While Ward 5 Councilman Ed Ladouceur likes to be kept abreast of issues pertaining to his ward and the city, at least for the time being he won’t be notified of every emergency run affecting his constituents.
Ladouceur requested of Fire Chief James McLaughlin that the department implement a policy of informing him of calls.
As it now stands, McLaughlin said Wednesday his practice has been to first inform the mayor and then the councilperson of significant incidents such as a major fire and/or situations involving injuries or a death.
“I’ll let them know for sure,” he said.
McLaughlin forwarded Ladouceur’s request along to Ray Studley, Mayor Scott Avedisian’s chief of staff.
In an email reply to Ladouceur, Studley said, “As I have stated before, any day to day request can be handled by department heads. However, when you send a request to a department head asking for a policy to be created, the mayor’s office will weigh in on that. If we set a policy to contact elected council members on every call, we potentially could be facing HIPPA violations, as well as diminishing the response time of our first responders and putting lives at risk.”
In a telephone interview, Studley said he thought it would be a mistake to have fire personnel, including dispatchers, concerned about contacting officials in the midst of an emergency. He said he thought their first concern should be saving lives.
That doesn’t mean officials would be kept out of the loop.
“We have to put trust in individuals to make discretionary calls,” Studley said. He added, “On an every call basis, this is not a reasonable request.”
In his response to Ladouceur, Studley writes, “Also, on a prospective basis, will the next request be for the Police Department to also act in the same manner? As has historically been the case in the event that an ‘unusual’ circumstance: fire, etc. occurs within your ward, our fire chief as well as police chief have communicated this to the respective council member, and the mayor and I have great confidence that they will continue to do so. So, for clarification, the City of Warwick’s Fire Department will not be drafting any policy that states that fire dispatch or responding fire fighters on every call will contact the respective council member of the ward that they are responding to.”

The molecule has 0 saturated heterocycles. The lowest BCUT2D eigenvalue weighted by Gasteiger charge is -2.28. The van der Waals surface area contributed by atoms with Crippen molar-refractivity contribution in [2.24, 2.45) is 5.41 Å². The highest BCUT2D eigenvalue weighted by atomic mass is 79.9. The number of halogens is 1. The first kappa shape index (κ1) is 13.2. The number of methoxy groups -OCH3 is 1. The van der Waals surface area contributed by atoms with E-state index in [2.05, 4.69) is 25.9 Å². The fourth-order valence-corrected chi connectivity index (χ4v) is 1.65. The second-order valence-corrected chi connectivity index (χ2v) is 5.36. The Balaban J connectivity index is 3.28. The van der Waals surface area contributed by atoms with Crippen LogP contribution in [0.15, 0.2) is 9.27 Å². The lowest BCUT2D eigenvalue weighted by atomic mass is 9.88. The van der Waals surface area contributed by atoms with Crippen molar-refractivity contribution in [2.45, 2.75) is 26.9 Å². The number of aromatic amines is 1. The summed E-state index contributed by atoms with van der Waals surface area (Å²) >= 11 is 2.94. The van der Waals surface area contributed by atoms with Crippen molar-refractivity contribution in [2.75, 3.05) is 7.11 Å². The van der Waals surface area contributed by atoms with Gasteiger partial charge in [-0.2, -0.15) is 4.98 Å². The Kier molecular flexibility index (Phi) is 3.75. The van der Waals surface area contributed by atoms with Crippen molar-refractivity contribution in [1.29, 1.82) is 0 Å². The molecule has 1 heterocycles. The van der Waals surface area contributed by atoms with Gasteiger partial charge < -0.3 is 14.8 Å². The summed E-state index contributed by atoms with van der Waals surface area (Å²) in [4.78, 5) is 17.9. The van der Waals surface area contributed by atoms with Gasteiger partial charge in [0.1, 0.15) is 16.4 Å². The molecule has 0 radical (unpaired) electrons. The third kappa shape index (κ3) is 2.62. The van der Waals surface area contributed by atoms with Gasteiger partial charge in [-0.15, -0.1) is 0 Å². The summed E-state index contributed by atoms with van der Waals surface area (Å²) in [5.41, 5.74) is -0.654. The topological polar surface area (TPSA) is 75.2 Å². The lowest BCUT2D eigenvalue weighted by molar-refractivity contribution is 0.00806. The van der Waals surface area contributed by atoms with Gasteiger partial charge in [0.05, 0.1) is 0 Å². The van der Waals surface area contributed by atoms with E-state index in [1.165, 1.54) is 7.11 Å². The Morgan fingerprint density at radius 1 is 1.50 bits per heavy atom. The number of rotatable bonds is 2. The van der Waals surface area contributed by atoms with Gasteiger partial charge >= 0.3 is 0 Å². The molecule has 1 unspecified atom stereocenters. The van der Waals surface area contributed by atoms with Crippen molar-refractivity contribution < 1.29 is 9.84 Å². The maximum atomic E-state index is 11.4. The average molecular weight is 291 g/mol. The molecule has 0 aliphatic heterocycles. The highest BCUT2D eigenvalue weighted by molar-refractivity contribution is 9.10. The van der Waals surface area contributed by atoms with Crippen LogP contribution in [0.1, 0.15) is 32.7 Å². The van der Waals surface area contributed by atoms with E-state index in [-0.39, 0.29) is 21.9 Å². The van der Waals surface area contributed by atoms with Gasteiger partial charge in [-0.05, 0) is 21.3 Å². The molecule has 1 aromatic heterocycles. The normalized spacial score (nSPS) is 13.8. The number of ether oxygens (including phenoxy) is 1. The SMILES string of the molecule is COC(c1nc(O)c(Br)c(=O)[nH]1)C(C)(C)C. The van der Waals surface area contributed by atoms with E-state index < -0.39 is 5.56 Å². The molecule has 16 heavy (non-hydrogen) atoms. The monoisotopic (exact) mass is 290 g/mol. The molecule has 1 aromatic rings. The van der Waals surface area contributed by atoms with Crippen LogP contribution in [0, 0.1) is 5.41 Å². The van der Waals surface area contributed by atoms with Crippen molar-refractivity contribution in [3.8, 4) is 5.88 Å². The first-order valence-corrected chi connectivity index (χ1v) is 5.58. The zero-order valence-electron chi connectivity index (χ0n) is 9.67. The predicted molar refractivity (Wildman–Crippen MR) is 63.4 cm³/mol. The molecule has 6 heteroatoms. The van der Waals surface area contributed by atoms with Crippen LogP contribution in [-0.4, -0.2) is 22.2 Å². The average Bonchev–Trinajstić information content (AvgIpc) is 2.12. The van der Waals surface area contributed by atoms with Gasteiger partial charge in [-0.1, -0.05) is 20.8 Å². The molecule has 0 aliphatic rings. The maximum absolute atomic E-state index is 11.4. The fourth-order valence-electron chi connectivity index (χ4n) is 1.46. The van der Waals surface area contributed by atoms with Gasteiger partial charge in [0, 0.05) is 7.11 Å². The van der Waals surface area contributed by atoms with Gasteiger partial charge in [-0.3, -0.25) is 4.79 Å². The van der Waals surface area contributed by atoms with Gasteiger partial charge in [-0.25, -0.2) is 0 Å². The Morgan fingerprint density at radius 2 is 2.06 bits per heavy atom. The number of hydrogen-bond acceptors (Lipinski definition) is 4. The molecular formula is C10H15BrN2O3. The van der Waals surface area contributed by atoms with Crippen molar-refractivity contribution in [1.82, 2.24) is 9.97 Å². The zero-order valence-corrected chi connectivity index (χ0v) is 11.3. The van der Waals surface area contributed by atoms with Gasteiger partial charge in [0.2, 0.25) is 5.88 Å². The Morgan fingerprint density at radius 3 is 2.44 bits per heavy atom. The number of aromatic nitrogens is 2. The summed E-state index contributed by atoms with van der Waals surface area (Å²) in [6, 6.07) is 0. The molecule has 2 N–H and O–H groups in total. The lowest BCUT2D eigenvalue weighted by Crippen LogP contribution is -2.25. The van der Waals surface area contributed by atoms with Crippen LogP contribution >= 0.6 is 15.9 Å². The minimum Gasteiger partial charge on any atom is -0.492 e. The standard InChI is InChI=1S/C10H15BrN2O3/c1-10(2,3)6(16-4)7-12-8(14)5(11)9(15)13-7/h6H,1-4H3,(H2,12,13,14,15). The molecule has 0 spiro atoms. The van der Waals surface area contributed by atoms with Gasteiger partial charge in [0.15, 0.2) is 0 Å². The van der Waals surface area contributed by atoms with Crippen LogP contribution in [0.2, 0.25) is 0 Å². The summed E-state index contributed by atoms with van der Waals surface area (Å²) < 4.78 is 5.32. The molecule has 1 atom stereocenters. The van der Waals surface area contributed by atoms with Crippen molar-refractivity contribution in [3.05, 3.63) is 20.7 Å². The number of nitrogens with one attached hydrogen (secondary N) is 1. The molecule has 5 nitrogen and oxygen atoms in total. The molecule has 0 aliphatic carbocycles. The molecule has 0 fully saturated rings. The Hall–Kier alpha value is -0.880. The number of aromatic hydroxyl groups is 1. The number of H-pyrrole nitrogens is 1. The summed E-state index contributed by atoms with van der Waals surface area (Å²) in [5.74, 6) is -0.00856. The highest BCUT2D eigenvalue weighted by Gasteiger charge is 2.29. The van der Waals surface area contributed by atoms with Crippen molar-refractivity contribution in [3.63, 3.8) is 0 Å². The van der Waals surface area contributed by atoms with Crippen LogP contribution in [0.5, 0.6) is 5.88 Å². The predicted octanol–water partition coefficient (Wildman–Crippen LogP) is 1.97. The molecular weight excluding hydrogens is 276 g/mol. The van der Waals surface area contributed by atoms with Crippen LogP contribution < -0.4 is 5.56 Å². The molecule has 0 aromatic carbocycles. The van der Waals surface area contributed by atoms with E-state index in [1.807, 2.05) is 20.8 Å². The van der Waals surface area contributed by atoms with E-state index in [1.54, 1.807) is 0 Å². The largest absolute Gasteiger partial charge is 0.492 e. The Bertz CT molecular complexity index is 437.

Studley believes the system works, pointing to last month’s disappearance of a kayaker off Conimicut Point and the search mounted by first responders. In that case, he noted Mayor Scott Avedisian was out of town and Council President Joseph Solomon was notified. Solomon was at the mobile emergency operations trailer the night of the search and the following morning.
In an email to McLaughlin, Ladouceur expressed his disappointment that he didn’t get the courtesy of a reply. He also said he never limited his request for updates to emergency responses.
Ladouceur said in a phone interview that what he is looking for is to be informed of events by fire and police and if it was a matter of a policy, as a member of the legislative body, he could seek that. But that’s not his intention.
He explained he gets calls when constituents see a police car parked at a neighbors or see fire apparatus stopped at a house.
“I like to give answers to constituents…I’m responsible to provide answers to their concerns,” he said.
Ladouceur said he is not requesting that responders interrupt their work to inform him, “but at some reasonable time frame let me know.”